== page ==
Kauai trail might stay closed
The state blocked the unauthorized trail after two women fell to their deaths
The state will not reopen access to an unauthorized trail to Opaekaa Falls on Kauai, where two women fell 300 feet to their deaths in December, unless it can be improved and made safer.
Though the trail to the falls is on state park land, "we didn't build it. It wasn't built as a trail," said Peter Young, director of the state Department of Land and Natural Resources, which oversees state parks.
Cousins Elizabeth Ann Brem, a 35-year-old lawyer and mother from Encinitas, Calif., and Paula Gonzalez Ramirez, 29, a businesswoman from Bogota, Colombia, fell to their deaths Dec. 19 after apparently taken a wrong turn on the trail.
The unmarked, unmaintained trail is listed in several guidebooks, but is not condoned by the state. It begins near a roadside lookout over the falls on Kuamoo Road and descends to the pool hundreds of yards below over steep terrain.
After the deaths, the state installed a steel fence blocking the makeshift trail and put up a stronger warning sign, "because we don't want people to get hurt," Young said yesterday.
The state previously had a sign warning, "Danger Keep Out -- Hazardous Conditions," but there was no fence blocking access and the sign was often ignored.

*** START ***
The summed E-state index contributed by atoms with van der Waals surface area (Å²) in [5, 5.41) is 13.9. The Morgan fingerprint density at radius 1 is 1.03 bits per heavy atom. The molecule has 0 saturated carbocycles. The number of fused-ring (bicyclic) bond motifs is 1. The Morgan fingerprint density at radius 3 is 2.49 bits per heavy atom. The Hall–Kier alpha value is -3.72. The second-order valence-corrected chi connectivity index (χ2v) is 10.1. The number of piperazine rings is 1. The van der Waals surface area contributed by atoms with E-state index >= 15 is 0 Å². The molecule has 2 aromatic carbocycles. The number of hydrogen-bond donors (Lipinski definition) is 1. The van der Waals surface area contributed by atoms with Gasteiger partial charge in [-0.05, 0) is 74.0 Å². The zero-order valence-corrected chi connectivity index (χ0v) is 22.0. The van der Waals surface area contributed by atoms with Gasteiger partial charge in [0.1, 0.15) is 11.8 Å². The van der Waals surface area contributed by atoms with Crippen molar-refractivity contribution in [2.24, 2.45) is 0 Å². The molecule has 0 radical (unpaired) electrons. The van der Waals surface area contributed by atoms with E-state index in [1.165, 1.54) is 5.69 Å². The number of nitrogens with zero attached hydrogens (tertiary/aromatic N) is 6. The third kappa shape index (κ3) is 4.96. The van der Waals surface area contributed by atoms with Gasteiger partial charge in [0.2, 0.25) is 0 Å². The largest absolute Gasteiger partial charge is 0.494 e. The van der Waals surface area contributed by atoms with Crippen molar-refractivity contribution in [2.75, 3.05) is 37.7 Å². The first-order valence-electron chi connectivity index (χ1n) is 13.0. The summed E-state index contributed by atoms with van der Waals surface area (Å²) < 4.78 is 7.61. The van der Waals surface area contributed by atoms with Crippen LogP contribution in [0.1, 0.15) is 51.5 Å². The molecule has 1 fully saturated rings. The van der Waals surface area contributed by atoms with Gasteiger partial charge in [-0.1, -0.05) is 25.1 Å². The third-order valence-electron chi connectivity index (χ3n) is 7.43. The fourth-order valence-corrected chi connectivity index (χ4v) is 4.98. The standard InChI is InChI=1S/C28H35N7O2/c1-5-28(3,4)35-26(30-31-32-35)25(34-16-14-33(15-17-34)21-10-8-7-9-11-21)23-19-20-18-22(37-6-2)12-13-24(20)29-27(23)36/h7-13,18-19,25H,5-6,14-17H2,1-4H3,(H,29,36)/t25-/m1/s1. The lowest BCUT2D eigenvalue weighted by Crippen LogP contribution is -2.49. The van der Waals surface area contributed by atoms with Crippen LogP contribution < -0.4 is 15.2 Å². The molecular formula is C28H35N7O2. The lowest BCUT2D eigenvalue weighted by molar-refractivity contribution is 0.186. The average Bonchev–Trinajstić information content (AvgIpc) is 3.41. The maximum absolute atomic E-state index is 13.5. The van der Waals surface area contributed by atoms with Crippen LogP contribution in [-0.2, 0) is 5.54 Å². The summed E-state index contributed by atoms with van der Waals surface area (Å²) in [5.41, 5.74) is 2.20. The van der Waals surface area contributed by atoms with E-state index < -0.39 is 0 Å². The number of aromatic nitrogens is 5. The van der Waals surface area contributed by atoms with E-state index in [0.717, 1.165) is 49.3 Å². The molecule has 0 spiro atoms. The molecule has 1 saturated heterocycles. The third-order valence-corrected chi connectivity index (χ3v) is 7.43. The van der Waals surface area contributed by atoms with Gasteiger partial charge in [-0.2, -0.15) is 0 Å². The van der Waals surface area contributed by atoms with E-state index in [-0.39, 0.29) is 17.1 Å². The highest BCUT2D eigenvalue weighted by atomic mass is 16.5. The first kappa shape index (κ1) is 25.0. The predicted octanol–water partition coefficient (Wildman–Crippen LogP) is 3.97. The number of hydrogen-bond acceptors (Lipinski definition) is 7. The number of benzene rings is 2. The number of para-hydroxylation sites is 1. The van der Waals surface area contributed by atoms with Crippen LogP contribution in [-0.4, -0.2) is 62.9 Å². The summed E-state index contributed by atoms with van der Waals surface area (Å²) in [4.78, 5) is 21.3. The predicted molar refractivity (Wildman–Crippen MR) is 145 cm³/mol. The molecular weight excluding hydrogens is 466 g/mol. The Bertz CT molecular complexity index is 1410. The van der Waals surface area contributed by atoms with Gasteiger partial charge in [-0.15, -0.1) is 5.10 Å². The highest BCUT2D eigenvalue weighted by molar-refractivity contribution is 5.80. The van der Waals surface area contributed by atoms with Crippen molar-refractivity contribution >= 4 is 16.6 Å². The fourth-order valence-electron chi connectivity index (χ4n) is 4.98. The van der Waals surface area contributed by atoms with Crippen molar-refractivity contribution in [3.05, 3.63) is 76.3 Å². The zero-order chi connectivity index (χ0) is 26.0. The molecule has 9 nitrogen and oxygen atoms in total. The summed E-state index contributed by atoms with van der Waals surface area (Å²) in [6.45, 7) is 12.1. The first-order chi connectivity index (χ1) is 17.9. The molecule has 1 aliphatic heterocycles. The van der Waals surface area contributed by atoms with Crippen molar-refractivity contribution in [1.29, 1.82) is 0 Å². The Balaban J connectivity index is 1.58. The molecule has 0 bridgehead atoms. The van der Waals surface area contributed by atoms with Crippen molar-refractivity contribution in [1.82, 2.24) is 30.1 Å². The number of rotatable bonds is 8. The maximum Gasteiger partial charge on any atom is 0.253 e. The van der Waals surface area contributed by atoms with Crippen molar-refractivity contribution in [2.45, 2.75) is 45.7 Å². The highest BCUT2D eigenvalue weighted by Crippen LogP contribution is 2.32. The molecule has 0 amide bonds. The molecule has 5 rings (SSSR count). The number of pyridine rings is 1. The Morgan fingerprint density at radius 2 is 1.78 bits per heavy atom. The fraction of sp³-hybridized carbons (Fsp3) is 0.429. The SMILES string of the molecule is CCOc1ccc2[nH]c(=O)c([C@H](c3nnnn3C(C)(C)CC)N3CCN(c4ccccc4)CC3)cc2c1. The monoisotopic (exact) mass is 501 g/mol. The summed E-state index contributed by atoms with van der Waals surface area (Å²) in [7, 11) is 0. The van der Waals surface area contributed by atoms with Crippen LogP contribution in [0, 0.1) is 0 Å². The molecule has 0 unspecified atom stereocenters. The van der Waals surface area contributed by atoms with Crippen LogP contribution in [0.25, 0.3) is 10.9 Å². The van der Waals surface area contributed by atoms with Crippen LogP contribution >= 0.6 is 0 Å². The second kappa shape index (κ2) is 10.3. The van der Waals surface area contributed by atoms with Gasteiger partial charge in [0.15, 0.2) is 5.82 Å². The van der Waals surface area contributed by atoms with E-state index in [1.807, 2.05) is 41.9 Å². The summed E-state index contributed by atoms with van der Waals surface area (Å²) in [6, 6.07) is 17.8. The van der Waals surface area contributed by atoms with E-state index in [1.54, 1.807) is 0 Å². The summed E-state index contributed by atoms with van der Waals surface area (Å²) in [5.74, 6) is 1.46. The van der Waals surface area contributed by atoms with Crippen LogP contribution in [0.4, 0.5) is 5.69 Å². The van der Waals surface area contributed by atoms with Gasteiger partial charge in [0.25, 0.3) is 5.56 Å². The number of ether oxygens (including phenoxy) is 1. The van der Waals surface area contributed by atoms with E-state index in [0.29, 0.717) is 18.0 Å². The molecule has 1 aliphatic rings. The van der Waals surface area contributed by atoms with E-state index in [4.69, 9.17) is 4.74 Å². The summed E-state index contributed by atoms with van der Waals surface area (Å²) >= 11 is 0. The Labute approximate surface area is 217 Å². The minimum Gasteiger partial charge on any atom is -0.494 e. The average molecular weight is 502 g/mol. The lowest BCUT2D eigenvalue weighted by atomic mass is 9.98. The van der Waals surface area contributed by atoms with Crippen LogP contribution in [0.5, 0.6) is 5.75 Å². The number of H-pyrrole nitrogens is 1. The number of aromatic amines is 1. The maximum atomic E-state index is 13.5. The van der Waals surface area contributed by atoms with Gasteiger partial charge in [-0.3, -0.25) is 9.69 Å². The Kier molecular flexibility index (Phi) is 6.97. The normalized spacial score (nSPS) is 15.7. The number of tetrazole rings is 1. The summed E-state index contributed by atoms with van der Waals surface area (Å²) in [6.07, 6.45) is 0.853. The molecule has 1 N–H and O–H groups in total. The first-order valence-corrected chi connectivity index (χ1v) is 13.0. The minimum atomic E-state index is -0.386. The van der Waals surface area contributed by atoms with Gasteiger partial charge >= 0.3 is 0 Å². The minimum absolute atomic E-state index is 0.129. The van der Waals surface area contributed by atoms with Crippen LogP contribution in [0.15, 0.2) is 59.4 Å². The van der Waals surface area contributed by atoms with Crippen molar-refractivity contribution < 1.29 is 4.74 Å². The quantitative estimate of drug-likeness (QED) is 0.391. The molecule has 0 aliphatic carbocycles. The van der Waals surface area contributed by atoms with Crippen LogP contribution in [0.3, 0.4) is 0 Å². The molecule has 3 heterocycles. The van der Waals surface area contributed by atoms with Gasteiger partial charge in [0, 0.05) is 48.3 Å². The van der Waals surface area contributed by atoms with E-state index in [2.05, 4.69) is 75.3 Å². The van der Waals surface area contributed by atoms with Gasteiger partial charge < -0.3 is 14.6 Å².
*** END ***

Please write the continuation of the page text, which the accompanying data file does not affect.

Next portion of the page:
Russell Yee, the Kauai Fire Department's battalion chief, praised the state's decision yesterday.
"They have to do something," Yee said. "We don't want this to happen again."
The rugged trail is worn and dangerous, especially to visitors unfamiliar with its hazards, Yee said. The Fire Department has rescued many injured hikers there, "with everything from sprained ankles to death," he said.
Last year a young man fell many feet from the trail but was "hung up on a rock formation," which probably saved him, Yee said.
But Sierra Club members yesterday questioned the wisdom of blocking public access to wild places even if they are inherently treacherous.
"All over Kauai, we're really rugged," said Caren Diamond, a Kauai Sierra Club member. "I don't think we can begin to block off every dangerous place."
"We get nervous anytime you're blocking any public land," said Jeff Mikulina, state Sierra Club director. "We're fully supportive of complete disclosure and signage, but our preference is leaving things in their natural state and warning folks it's dangerous."
The DLNR remains open to hearing from the public about whether the state should see if it could make a safe trail to descend to the falls, Young said.
"Should we look into developing it as a trail or just leave it as a lookout," Young said.